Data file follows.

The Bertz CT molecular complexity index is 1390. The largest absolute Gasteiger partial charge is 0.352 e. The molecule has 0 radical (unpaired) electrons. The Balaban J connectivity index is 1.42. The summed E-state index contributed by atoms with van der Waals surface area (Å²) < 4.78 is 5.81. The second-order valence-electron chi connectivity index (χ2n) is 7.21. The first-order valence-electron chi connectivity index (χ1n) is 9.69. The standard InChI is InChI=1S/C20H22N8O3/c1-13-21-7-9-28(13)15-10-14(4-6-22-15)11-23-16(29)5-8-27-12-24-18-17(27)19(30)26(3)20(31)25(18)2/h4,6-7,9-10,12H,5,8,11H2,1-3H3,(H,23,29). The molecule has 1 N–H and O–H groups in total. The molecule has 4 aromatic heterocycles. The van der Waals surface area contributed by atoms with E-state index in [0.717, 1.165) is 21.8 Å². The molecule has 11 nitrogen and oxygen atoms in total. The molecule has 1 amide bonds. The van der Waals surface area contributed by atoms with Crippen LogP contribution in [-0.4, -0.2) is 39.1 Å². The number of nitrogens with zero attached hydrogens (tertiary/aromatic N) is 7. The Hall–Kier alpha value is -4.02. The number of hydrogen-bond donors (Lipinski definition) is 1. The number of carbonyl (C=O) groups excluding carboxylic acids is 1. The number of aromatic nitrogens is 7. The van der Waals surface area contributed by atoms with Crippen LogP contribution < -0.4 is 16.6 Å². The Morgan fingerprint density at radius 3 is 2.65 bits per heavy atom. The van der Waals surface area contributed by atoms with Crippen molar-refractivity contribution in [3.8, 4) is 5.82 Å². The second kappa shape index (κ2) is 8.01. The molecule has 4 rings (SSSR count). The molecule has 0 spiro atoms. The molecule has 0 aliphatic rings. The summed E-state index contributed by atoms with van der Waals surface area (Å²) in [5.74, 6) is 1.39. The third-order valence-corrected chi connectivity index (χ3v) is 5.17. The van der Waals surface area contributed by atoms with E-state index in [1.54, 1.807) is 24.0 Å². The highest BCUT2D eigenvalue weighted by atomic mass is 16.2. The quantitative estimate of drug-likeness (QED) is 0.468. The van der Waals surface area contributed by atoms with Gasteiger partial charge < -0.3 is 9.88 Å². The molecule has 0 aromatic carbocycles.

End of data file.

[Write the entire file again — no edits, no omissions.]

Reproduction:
The Bertz CT molecular complexity index is 1390. The largest absolute Gasteiger partial charge is 0.352 e. The molecule has 0 radical (unpaired) electrons. The Balaban J connectivity index is 1.42. The summed E-state index contributed by atoms with van der Waals surface area (Å²) < 4.78 is 5.81. The second-order valence-electron chi connectivity index (χ2n) is 7.21. The first-order valence-electron chi connectivity index (χ1n) is 9.69. The standard InChI is InChI=1S/C20H22N8O3/c1-13-21-7-9-28(13)15-10-14(4-6-22-15)11-23-16(29)5-8-27-12-24-18-17(27)19(30)26(3)20(31)25(18)2/h4,6-7,9-10,12H,5,8,11H2,1-3H3,(H,23,29). The molecule has 1 N–H and O–H groups in total. The molecule has 4 aromatic heterocycles. The van der Waals surface area contributed by atoms with E-state index in [0.717, 1.165) is 21.8 Å². The molecule has 11 nitrogen and oxygen atoms in total. The molecule has 1 amide bonds. The van der Waals surface area contributed by atoms with Crippen LogP contribution in [-0.4, -0.2) is 39.1 Å². The number of nitrogens with zero attached hydrogens (tertiary/aromatic N) is 7. The Hall–Kier alpha value is -4.02. The number of hydrogen-bond donors (Lipinski definition) is 1. The number of carbonyl (C=O) groups excluding carboxylic acids is 1. The number of aromatic nitrogens is 7. The van der Waals surface area contributed by atoms with Crippen LogP contribution < -0.4 is 16.6 Å². The Morgan fingerprint density at radius 3 is 2.65 bits per heavy atom. The van der Waals surface area contributed by atoms with Crippen molar-refractivity contribution in [3.8, 4) is 5.82 Å². The second kappa shape index (κ2) is 8.01. The molecule has 4 rings (SSSR count). The molecule has 0 spiro atoms. The molecule has 0 aliphatic rings. The summed E-state index contributed by atoms with van der Waals surface area (Å²) in [5.74, 6) is 1.39. The third-order valence-corrected chi connectivity index (χ3v) is 5.17. The van der Waals surface area contributed by atoms with E-state index in [1.54, 1.807) is 24.0 Å². The highest BCUT2D eigenvalue weighted by atomic mass is 16.2. The quantitative estimate of drug-likeness (QED) is 0.468. The van der Waals surface area contributed by atoms with Gasteiger partial charge < -0.3 is 9.88 Å². The molecule has 0 aromatic carbocycles.